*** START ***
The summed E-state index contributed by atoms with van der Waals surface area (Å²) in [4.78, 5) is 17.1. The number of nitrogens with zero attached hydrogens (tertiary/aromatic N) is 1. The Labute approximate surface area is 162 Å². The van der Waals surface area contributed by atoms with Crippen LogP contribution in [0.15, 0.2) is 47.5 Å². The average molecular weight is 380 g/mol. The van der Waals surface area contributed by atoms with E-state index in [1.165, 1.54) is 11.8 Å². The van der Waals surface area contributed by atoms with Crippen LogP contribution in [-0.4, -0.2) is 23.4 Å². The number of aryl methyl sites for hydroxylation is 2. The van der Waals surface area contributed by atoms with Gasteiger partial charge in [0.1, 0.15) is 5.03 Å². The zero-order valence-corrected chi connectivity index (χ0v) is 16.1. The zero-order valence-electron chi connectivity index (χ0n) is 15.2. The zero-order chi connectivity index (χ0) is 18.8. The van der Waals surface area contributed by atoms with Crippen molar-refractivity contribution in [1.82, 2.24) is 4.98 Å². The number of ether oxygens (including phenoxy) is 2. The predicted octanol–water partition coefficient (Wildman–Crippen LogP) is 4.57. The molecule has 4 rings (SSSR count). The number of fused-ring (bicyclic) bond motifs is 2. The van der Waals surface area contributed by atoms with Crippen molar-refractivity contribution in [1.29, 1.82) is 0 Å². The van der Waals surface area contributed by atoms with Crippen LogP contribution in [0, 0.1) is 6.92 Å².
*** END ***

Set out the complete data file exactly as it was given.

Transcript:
The summed E-state index contributed by atoms with van der Waals surface area (Å²) in [4.78, 5) is 17.1. The number of nitrogens with zero attached hydrogens (tertiary/aromatic N) is 1. The Labute approximate surface area is 162 Å². The van der Waals surface area contributed by atoms with Crippen LogP contribution in [0.15, 0.2) is 47.5 Å². The average molecular weight is 380 g/mol. The van der Waals surface area contributed by atoms with E-state index in [1.165, 1.54) is 11.8 Å². The van der Waals surface area contributed by atoms with Crippen LogP contribution in [-0.4, -0.2) is 23.4 Å². The number of aryl methyl sites for hydroxylation is 2. The van der Waals surface area contributed by atoms with Gasteiger partial charge in [0.1, 0.15) is 5.03 Å². The zero-order valence-corrected chi connectivity index (χ0v) is 16.1. The zero-order valence-electron chi connectivity index (χ0n) is 15.2. The zero-order chi connectivity index (χ0) is 18.8. The van der Waals surface area contributed by atoms with Crippen molar-refractivity contribution in [1.82, 2.24) is 4.98 Å². The number of ether oxygens (including phenoxy) is 2. The predicted octanol–water partition coefficient (Wildman–Crippen LogP) is 4.57. The molecule has 4 rings (SSSR count). The number of fused-ring (bicyclic) bond motifs is 2. The van der Waals surface area contributed by atoms with Crippen molar-refractivity contribution in [1.29, 1.82) is 0 Å². The van der Waals surface area contributed by atoms with Crippen LogP contribution in [0, 0.1) is 6.92 Å².